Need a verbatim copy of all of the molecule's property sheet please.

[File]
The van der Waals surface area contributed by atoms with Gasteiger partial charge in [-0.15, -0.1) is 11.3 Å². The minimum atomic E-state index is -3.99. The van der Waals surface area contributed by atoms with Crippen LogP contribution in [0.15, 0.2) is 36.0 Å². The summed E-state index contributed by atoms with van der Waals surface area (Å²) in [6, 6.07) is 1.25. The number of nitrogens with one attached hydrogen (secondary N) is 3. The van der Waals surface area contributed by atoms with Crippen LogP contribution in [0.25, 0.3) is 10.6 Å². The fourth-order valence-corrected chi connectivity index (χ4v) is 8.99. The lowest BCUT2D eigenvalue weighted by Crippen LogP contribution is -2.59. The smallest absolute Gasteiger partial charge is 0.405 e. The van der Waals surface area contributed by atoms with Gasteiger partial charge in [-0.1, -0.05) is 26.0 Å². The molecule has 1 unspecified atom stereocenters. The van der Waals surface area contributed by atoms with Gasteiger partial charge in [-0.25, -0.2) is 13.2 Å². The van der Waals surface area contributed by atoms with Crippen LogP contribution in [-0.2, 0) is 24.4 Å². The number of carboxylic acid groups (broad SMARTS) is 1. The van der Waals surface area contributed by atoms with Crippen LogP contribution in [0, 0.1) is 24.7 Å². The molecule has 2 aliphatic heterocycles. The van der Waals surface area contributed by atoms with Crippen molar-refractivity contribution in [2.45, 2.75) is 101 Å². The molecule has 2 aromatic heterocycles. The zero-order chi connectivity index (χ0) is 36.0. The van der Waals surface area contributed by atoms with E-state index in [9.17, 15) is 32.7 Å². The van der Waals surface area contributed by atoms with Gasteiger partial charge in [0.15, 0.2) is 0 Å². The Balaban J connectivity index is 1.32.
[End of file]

The van der Waals surface area contributed by atoms with Gasteiger partial charge in [-0.15, -0.1) is 11.3 Å². The minimum atomic E-state index is -3.99. The van der Waals surface area contributed by atoms with Crippen LogP contribution in [0.15, 0.2) is 36.0 Å². The summed E-state index contributed by atoms with van der Waals surface area (Å²) in [6, 6.07) is 1.25. The number of nitrogens with one attached hydrogen (secondary N) is 3. The van der Waals surface area contributed by atoms with Crippen LogP contribution in [0.25, 0.3) is 10.6 Å². The fourth-order valence-corrected chi connectivity index (χ4v) is 8.99. The lowest BCUT2D eigenvalue weighted by Crippen LogP contribution is -2.59. The smallest absolute Gasteiger partial charge is 0.405 e. The van der Waals surface area contributed by atoms with Gasteiger partial charge in [-0.1, -0.05) is 26.0 Å². The molecule has 1 unspecified atom stereocenters. The van der Waals surface area contributed by atoms with Gasteiger partial charge in [-0.25, -0.2) is 13.2 Å². The van der Waals surface area contributed by atoms with Crippen LogP contribution in [-0.2, 0) is 24.4 Å². The number of carboxylic acid groups (broad SMARTS) is 1. The van der Waals surface area contributed by atoms with Crippen LogP contribution in [0, 0.1) is 24.7 Å². The molecule has 2 aliphatic heterocycles. The van der Waals surface area contributed by atoms with Crippen molar-refractivity contribution in [2.45, 2.75) is 101 Å². The molecule has 2 aromatic heterocycles. The zero-order chi connectivity index (χ0) is 36.0. The van der Waals surface area contributed by atoms with E-state index in [9.17, 15) is 32.7 Å². The van der Waals surface area contributed by atoms with Gasteiger partial charge in [0.15, 0.2) is 0 Å². The Balaban J connectivity index is 1.32.